Canadians pummelled by one-two punch of unreliable income and mortgage debt

Canadians pummelled by one-two punch of unreliable income and mortgage debt

Canadians pummelled by one-two punch of unreliable income and mortgage debt
A fresh survey conducted by IPSOS for Toronto-Dominion Bank showed that almost 40 per cent of Canadians (around 10 million) experienced inconsistent and/or unstable month-to-month income over the past year, with incomes shifting by as much as 25 per cent for an estimated 3.3 million working adults.
 
“Our findings suggest that impact is both pervasive and profound – making it hard for many people to live the life they want today, let alone plan for and feel confident about their future,” TD Bank Group CEO and president Bharat Masrani told RCI.
 
Prosper Canada CEO of national charity Elizabeth Mulholland said that these numbers only confirm the dire need for a “sea change” in the availability of opportunities for financial stability among Canadian households.
 
“Rising income volatility appears to be making it far more challenging for households at all income levels to manage financially, but Canadians with lower incomes are really feeling this most sharply,” Mulholland noted.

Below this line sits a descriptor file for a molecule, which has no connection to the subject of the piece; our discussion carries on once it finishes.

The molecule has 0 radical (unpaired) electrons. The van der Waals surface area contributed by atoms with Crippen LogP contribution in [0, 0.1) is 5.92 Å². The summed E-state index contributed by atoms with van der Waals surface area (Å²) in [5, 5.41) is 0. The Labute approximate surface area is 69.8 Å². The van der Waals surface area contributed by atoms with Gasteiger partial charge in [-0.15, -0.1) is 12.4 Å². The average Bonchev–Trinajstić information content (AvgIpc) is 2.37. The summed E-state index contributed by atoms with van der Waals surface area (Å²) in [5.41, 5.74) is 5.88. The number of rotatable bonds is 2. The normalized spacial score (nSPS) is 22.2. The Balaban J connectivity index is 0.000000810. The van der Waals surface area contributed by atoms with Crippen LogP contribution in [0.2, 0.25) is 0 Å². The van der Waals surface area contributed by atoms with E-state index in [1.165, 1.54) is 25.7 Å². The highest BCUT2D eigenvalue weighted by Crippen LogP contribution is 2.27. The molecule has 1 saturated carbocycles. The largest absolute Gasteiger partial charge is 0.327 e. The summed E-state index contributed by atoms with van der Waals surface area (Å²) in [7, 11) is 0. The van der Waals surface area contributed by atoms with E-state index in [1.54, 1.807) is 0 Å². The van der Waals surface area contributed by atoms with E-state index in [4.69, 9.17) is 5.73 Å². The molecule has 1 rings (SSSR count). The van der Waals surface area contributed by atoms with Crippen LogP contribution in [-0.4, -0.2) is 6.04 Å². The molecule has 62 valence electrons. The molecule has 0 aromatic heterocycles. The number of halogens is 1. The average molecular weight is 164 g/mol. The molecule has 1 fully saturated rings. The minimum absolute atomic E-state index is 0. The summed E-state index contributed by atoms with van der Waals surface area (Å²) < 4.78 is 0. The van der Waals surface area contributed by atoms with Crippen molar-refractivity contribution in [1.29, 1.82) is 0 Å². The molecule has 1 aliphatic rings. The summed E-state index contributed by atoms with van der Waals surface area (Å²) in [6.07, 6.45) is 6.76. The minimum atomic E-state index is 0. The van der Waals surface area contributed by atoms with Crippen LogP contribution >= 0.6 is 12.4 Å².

In addition, a study by Manulife Bank of Canada uncovered an 11 per cent increase in mortgage debt last year, up to $201,000. Around half of those surveyed (51 per cent) had $5,000 or less allocated for financial emergencies, while 20 per cent have no funds set aside at all.
 
Fully 70 per cent of the respondents stated that a 10 per cent increase in mortgage payments—which could stem from as little as a 1-per-cent uptick in current interest rate levels—will prove impossible for them to pay.

“The truth about debt in Canada is that many homeowners are not prepared to adjust to rising interest rates, unforeseen expenses or interruption in their income,” Manulife Bank of Canada president and CEO Rick Lunny said.


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